Award-winning writer Randa Abdel-Fattah is one of Australia’s most compelling cultural critics. Her book Coming of Age in the War on Terror, interrogates the impact of living in a post 9/11 world on young people’s political consciousness and their trust towards adults and the societies they live in.
What does feminism mean to you?
For me, a critical feminism is a ‘project identity’ which is concerned about race, war, economic inequality, domestic abuse, criminal justice reform, immigration policy. My feminism is grounded in post-colonial, intersectional feminist activism and scholarship. I am also very conscious that the word feminism is loaded — received and often presented as a western phenomenon and ideology. To claim it as a Muslim Arab woman has its own challenges. But there is power in the word feminism, and I know my history and that the struggle for justice and equality does not belong to white women or secular women or ‘the West’. My critical feminism is inspired and guided by Muslim women who have engaged in exegesis since the time of our Prophet, to women out there today in the streets of Lebanon, to women at Israeli checkpoints in occupied Palestine, to Uyghur women up against the Chinese state, to women studying in Madrassas in the Muslim world, to women fighting for their clients in the court rooms of Indonesia or Malaysia, to women who took to the streets in Sudan during the uprising, to women fighting against sexual violence in Pakistan and India and so on.
Your book, Coming of Age in the War on Terror looks at the impact on the generation that has grown up post 9/11, and with widespread Islamophobia, surveillance and suspicion. Can you reflect on what was it like for you growing up Palestinian-Egyptian in Australia? How is your experience different from what the generation born after 9/11 currently experience?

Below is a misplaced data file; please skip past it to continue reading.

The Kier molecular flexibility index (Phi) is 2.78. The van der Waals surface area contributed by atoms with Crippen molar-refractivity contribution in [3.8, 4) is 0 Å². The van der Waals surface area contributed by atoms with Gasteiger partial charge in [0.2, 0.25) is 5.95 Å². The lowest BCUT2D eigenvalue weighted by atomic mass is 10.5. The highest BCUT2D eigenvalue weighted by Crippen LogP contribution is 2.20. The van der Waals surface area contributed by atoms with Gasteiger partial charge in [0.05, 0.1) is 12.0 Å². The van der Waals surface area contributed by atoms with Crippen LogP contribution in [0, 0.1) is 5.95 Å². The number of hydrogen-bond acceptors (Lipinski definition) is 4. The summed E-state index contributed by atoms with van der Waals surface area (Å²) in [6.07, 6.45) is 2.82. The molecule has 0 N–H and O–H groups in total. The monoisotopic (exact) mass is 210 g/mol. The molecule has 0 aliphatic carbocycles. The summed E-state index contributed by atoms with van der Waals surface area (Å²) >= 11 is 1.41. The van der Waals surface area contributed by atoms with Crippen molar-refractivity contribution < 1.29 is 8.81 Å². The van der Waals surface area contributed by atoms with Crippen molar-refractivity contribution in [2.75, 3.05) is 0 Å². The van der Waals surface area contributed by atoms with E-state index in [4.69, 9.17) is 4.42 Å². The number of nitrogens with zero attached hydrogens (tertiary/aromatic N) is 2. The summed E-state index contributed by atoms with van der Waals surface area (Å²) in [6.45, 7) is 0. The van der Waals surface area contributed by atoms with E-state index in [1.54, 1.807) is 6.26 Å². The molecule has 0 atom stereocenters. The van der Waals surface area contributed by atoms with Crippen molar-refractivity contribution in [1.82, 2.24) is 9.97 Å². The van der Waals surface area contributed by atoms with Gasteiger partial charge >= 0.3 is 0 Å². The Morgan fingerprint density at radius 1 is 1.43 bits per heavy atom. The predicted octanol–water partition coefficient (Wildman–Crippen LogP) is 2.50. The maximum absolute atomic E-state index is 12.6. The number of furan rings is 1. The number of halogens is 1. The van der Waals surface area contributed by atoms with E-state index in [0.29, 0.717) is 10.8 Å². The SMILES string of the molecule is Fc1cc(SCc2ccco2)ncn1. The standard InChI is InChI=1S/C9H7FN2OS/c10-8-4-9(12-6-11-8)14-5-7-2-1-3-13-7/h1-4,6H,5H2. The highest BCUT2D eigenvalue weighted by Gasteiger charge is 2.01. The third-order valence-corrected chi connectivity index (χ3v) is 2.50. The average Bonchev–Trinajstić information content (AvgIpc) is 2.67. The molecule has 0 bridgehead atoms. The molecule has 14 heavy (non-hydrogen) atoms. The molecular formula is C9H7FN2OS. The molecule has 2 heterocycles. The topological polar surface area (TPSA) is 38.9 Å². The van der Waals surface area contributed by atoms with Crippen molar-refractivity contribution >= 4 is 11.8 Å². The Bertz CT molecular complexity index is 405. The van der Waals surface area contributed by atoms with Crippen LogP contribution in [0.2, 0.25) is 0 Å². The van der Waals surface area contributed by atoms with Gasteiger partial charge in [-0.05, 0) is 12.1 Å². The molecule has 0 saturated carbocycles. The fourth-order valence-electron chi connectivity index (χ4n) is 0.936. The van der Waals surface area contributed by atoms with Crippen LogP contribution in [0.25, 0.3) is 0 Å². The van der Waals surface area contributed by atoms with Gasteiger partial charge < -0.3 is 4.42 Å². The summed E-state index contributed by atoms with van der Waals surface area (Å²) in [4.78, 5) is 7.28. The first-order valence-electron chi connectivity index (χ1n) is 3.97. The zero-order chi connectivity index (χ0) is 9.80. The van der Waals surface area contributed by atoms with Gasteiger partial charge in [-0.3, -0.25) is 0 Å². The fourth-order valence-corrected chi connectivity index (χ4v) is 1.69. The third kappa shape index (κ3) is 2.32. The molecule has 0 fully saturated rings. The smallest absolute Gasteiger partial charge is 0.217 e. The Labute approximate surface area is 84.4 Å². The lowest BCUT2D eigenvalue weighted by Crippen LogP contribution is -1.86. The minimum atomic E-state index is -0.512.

I attended an Islamic school in Melbourne in the nineties and remember well how the Gulf War spilt into our school: graffiti on the walls and school bus: ‘terrorists’, ‘Saddam’; a bloodied pig’s head thrown in the office window; an arson attack. At that time, Arabs were nameless, faceless. We munched on popcorn in the cinemas as we watched Disney movies which reinforced dehumanising stereotypes about our culture and heritage.
What the post 9/11 generation is experiencing is, in my opinion, worse. It operates on the same racial logics that have existed since this land was stolen from its Indigenous owners, but expresses itself in new ways, adapting to the time. There’s no doubt that racism and Islamophobia have escalated since 9/11, from political debates to media headlines to policy frameworks. In some ways the spectacle of race and Islamophobia is more brazen now and less able to be denied. In other ways, it has become more insidious and sophisticated in the way it maintains a hold on our institutions and the corridors of power.